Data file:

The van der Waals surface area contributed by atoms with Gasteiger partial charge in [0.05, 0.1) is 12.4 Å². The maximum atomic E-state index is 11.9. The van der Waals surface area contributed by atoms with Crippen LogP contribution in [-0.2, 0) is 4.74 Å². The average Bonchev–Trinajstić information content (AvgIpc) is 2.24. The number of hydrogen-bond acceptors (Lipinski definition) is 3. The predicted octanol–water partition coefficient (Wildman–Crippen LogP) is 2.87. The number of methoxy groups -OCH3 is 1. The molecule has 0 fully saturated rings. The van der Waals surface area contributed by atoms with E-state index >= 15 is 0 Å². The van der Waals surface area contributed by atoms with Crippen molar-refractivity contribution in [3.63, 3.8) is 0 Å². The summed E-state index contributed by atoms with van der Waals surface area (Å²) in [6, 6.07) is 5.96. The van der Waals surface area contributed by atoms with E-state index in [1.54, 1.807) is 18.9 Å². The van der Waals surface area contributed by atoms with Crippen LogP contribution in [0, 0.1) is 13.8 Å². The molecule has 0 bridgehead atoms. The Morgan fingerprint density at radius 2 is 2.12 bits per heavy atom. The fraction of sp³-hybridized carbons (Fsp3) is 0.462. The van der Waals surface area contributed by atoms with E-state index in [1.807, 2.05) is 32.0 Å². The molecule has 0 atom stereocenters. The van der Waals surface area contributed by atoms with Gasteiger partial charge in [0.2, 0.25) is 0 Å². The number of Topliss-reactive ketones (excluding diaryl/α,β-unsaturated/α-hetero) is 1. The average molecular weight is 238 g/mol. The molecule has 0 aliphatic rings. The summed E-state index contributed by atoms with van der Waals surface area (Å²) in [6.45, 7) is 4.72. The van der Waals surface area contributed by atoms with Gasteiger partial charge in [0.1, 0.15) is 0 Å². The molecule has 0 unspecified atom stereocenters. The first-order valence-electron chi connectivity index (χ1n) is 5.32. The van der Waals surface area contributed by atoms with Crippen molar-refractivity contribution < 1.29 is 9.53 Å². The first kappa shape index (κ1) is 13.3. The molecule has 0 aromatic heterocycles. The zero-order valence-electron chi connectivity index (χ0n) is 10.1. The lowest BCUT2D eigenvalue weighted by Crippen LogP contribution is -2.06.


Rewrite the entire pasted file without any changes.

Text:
The van der Waals surface area contributed by atoms with Gasteiger partial charge in [0.05, 0.1) is 12.4 Å². The maximum atomic E-state index is 11.9. The van der Waals surface area contributed by atoms with Crippen LogP contribution in [-0.2, 0) is 4.74 Å². The average Bonchev–Trinajstić information content (AvgIpc) is 2.24. The number of hydrogen-bond acceptors (Lipinski definition) is 3. The predicted octanol–water partition coefficient (Wildman–Crippen LogP) is 2.87. The number of methoxy groups -OCH3 is 1. The molecule has 0 fully saturated rings. The van der Waals surface area contributed by atoms with E-state index >= 15 is 0 Å². The van der Waals surface area contributed by atoms with Crippen molar-refractivity contribution in [3.63, 3.8) is 0 Å². The summed E-state index contributed by atoms with van der Waals surface area (Å²) in [6, 6.07) is 5.96. The van der Waals surface area contributed by atoms with E-state index in [1.54, 1.807) is 18.9 Å². The van der Waals surface area contributed by atoms with Crippen LogP contribution in [0, 0.1) is 13.8 Å². The molecule has 0 bridgehead atoms. The Morgan fingerprint density at radius 2 is 2.12 bits per heavy atom. The fraction of sp³-hybridized carbons (Fsp3) is 0.462. The van der Waals surface area contributed by atoms with E-state index in [1.807, 2.05) is 32.0 Å². The molecule has 0 atom stereocenters. The van der Waals surface area contributed by atoms with Gasteiger partial charge in [0.2, 0.25) is 0 Å². The number of Topliss-reactive ketones (excluding diaryl/α,β-unsaturated/α-hetero) is 1. The average molecular weight is 238 g/mol. The molecule has 0 aliphatic rings. The summed E-state index contributed by atoms with van der Waals surface area (Å²) in [6.45, 7) is 4.72. The van der Waals surface area contributed by atoms with Gasteiger partial charge in [0.1, 0.15) is 0 Å². The molecule has 0 unspecified atom stereocenters. The first-order valence-electron chi connectivity index (χ1n) is 5.32. The van der Waals surface area contributed by atoms with Crippen molar-refractivity contribution < 1.29 is 9.53 Å². The first kappa shape index (κ1) is 13.3. The molecule has 0 aromatic heterocycles. The zero-order valence-electron chi connectivity index (χ0n) is 10.1. The lowest BCUT2D eigenvalue weighted by Crippen LogP contribution is -2.06.